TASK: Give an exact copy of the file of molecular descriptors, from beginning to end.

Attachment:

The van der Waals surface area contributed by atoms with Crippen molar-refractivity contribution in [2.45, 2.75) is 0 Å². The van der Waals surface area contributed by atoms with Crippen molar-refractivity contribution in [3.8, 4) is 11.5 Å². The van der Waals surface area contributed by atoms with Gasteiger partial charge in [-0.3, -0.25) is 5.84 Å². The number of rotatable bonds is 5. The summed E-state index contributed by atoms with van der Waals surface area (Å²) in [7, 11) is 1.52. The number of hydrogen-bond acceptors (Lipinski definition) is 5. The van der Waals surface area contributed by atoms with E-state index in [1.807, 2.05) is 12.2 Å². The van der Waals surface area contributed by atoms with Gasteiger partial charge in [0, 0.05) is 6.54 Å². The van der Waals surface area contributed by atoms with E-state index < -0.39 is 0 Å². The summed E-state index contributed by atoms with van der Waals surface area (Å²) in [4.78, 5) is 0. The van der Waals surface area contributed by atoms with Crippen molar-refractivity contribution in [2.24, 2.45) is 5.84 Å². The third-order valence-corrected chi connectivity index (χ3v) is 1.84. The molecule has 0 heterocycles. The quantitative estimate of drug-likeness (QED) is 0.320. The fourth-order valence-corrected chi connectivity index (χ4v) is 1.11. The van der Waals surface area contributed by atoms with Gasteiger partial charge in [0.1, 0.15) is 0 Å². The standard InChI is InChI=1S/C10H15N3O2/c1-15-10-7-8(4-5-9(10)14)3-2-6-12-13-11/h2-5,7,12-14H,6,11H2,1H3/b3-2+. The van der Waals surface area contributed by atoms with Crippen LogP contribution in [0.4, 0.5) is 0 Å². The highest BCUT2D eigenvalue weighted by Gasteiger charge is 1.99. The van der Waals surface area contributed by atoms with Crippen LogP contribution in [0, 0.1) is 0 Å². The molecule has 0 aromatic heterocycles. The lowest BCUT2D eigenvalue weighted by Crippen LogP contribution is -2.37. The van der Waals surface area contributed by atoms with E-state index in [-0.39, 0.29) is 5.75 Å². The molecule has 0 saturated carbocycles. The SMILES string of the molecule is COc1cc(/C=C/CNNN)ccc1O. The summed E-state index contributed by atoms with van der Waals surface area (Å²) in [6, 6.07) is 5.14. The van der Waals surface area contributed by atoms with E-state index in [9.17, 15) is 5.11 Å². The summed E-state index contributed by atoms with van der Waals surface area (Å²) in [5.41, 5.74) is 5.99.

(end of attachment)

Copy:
The van der Waals surface area contributed by atoms with Crippen molar-refractivity contribution in [2.45, 2.75) is 0 Å². The van der Waals surface area contributed by atoms with Crippen molar-refractivity contribution in [3.8, 4) is 11.5 Å². The van der Waals surface area contributed by atoms with Gasteiger partial charge in [-0.3, -0.25) is 5.84 Å². The number of rotatable bonds is 5. The summed E-state index contributed by atoms with van der Waals surface area (Å²) in [7, 11) is 1.52. The number of hydrogen-bond acceptors (Lipinski definition) is 5. The van der Waals surface area contributed by atoms with E-state index in [1.807, 2.05) is 12.2 Å². The van der Waals surface area contributed by atoms with Gasteiger partial charge in [0, 0.05) is 6.54 Å². The van der Waals surface area contributed by atoms with E-state index < -0.39 is 0 Å². The summed E-state index contributed by atoms with van der Waals surface area (Å²) in [4.78, 5) is 0. The van der Waals surface area contributed by atoms with Crippen molar-refractivity contribution in [2.24, 2.45) is 5.84 Å². The third-order valence-corrected chi connectivity index (χ3v) is 1.84. The molecule has 0 heterocycles. The quantitative estimate of drug-likeness (QED) is 0.320. The fourth-order valence-corrected chi connectivity index (χ4v) is 1.11. The van der Waals surface area contributed by atoms with Gasteiger partial charge in [0.1, 0.15) is 0 Å². The standard InChI is InChI=1S/C10H15N3O2/c1-15-10-7-8(4-5-9(10)14)3-2-6-12-13-11/h2-5,7,12-14H,6,11H2,1H3/b3-2+. The van der Waals surface area contributed by atoms with Crippen LogP contribution in [0.4, 0.5) is 0 Å². The highest BCUT2D eigenvalue weighted by Gasteiger charge is 1.99. The van der Waals surface area contributed by atoms with Crippen LogP contribution in [0, 0.1) is 0 Å². The molecule has 0 aromatic heterocycles. The lowest BCUT2D eigenvalue weighted by Crippen LogP contribution is -2.37. The van der Waals surface area contributed by atoms with E-state index in [-0.39, 0.29) is 5.75 Å². The molecule has 0 saturated carbocycles. The SMILES string of the molecule is COc1cc(/C=C/CNNN)ccc1O. The summed E-state index contributed by atoms with van der Waals surface area (Å²) in [6, 6.07) is 5.14. The van der Waals surface area contributed by atoms with E-state index in [9.17, 15) is 5.11 Å². The summed E-state index contributed by atoms with van der Waals surface area (Å²) in [5.41, 5.74) is 5.99.